Gristmill is reporting that this may change here in the near future, with the USDA’s National Organic Program will address this very issue.

the NOP is now considering a proposed regulation that would require all organic dairy farms to meet a certain standard for letting their cows out into pasture. Current USDA regulations only require that organic cows have “access to pasture,” which, says (Samuel) Fromartz, “is akin to requiring a gym membership without mandating regular visits to the gym.”

Big Dairy clearly doesn’t like this, but smaller dairies do, because it will seperate their product from the likes of Horizon. If you’re looking for the first big battle between small organic versus industrial organic, this would be it.

Technorati Tags: Milk, organic+foods

Dear USDA – Clean up Organic Mess

This tidbit is a couple of days late, but I wanted to bring it up as it deals with the Organic Fraud issues I’ve alluded to before.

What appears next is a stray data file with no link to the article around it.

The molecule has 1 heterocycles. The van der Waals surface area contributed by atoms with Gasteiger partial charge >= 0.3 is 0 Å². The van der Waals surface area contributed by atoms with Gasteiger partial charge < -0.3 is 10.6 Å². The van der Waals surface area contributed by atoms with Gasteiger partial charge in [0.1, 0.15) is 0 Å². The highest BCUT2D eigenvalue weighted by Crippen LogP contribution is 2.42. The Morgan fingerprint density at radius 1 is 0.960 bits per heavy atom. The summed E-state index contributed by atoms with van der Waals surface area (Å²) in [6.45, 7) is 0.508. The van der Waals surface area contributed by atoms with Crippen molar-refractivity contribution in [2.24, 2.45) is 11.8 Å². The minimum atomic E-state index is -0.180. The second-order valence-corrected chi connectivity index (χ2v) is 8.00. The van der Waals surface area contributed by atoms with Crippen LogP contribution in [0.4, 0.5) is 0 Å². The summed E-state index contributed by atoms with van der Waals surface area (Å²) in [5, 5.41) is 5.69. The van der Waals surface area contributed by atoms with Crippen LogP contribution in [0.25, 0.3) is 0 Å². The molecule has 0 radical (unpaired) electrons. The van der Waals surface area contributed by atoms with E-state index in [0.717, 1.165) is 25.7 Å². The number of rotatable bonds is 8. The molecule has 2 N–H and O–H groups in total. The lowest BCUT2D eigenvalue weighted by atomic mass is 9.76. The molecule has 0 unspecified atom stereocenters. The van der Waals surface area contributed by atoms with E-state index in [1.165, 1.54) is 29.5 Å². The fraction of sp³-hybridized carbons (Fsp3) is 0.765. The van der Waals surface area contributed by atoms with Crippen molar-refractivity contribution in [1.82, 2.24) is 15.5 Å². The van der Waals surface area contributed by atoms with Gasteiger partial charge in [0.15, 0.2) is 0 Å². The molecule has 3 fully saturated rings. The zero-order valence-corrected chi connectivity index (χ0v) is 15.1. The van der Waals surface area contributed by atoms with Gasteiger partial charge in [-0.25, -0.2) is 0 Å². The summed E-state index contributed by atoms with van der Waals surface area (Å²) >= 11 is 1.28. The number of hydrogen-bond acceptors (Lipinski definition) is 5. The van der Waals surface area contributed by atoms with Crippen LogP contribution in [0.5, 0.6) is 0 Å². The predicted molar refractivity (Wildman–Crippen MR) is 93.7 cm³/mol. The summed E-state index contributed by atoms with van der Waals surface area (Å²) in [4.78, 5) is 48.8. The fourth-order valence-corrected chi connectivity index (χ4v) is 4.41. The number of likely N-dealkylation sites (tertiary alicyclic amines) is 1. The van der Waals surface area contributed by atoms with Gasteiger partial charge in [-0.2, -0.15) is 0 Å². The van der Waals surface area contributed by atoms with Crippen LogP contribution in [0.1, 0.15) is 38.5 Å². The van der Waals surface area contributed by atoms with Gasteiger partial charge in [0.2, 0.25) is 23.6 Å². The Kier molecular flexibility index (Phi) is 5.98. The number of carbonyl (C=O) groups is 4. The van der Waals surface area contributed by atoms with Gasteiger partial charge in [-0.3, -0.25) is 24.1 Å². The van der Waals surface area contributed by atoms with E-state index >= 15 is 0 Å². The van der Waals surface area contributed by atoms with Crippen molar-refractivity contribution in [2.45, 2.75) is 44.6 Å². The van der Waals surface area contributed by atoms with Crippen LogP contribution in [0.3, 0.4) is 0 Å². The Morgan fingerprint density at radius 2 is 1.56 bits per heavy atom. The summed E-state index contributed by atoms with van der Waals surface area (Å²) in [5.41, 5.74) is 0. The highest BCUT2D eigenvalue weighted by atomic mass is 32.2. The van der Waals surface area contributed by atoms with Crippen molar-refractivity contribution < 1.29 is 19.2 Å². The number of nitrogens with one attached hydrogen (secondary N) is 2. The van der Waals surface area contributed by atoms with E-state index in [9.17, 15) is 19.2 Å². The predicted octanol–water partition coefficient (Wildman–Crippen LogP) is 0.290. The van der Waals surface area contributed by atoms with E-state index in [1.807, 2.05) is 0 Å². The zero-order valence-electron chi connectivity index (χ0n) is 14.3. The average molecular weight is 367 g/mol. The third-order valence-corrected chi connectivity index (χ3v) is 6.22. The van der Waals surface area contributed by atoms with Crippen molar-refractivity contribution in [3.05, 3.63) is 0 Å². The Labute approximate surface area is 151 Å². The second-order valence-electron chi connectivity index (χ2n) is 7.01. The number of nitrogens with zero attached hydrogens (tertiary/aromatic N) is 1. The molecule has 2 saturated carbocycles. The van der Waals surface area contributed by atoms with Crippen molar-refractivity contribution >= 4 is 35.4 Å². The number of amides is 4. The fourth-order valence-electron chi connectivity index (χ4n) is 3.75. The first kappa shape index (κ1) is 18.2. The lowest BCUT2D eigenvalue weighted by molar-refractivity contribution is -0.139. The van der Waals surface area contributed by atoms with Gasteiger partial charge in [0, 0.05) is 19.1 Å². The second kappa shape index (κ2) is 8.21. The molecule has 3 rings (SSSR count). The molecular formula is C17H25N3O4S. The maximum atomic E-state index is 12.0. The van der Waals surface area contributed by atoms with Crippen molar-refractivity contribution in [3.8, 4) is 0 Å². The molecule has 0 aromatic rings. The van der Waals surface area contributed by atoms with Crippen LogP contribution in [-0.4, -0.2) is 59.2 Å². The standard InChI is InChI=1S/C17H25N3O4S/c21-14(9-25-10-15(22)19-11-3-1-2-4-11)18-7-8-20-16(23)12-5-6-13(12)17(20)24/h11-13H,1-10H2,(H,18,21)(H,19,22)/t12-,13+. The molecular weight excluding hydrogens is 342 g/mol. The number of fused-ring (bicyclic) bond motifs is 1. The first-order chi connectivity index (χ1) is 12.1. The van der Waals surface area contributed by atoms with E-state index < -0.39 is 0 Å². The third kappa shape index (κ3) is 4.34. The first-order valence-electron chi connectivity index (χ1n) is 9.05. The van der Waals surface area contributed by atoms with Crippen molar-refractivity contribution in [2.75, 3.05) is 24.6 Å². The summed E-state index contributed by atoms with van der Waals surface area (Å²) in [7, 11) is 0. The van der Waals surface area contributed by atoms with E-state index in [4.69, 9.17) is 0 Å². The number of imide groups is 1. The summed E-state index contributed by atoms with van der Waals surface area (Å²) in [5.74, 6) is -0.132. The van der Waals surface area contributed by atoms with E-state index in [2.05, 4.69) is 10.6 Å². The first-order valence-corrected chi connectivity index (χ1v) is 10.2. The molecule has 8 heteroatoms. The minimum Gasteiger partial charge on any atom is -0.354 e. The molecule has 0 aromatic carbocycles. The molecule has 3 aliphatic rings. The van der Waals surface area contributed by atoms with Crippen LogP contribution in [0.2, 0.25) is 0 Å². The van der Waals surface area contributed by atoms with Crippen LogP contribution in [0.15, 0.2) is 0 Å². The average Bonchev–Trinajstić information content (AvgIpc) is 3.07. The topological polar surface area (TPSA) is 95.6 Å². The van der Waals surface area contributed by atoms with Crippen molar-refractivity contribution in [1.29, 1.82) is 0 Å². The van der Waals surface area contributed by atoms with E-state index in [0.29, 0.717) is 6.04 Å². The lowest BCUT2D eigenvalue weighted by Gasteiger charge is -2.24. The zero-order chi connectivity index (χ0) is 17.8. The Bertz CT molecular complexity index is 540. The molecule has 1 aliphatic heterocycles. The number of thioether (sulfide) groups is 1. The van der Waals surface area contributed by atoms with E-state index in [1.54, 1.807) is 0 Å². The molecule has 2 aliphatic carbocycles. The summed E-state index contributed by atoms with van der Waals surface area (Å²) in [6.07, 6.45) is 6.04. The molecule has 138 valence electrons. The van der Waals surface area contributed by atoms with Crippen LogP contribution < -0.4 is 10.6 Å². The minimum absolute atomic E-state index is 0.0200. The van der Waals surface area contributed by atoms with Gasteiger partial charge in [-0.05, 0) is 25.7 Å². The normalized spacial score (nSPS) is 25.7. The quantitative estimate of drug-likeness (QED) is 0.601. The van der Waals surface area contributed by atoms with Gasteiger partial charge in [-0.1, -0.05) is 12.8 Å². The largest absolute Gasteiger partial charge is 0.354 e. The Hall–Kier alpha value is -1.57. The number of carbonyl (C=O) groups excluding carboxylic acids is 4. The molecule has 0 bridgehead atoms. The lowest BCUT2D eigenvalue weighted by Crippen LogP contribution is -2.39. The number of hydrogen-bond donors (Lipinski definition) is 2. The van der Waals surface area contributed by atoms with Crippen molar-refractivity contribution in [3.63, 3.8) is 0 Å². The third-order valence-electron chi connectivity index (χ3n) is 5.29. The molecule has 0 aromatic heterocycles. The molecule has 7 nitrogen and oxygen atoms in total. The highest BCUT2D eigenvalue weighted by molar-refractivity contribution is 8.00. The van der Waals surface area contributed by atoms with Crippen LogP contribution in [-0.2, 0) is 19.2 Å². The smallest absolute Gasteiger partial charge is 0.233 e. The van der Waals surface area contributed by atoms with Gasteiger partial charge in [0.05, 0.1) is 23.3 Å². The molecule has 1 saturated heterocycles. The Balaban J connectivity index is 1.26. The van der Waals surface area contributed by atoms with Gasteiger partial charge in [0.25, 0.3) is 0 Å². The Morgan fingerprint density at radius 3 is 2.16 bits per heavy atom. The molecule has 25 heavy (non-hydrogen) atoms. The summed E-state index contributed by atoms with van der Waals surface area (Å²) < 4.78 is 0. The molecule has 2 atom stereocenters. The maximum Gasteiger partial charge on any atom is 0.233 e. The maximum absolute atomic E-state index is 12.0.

According to an institute release, a letter today addressed to USDA Secretary Mike Johanns, from Cornucopia Institute, a Wisconsin-based farm policy research group and national organic food and farming watchdog, asked the Secretary to personally intervene in rebuilding the once promising collaborative environment that existed between the organic community and its regulators.

The money section?

Secretary Johanns was also asked to mediate a broiling dispute between the Department and the organic dairy industry, which has overwhelmingly backed eliminating loopholes that have permitted factory-style industrial dairy farms to market their milk as “organic” without allowing their animals to graze on pasture.

That paragraph deals directly with Horizon Organics, who, as regular readers here already know, are not really following organic practices. From this we can logically conclude that Horizon Organics is really not Organic.

Horizon Organics – redux

It’s something that I’ve touched upon before, and now Salon covers with a high-exposure front page article(ad viewing needed to read): Horizon Organics aren’t following traditional organic practices.

Ergo, they ain’t organic.

From the article: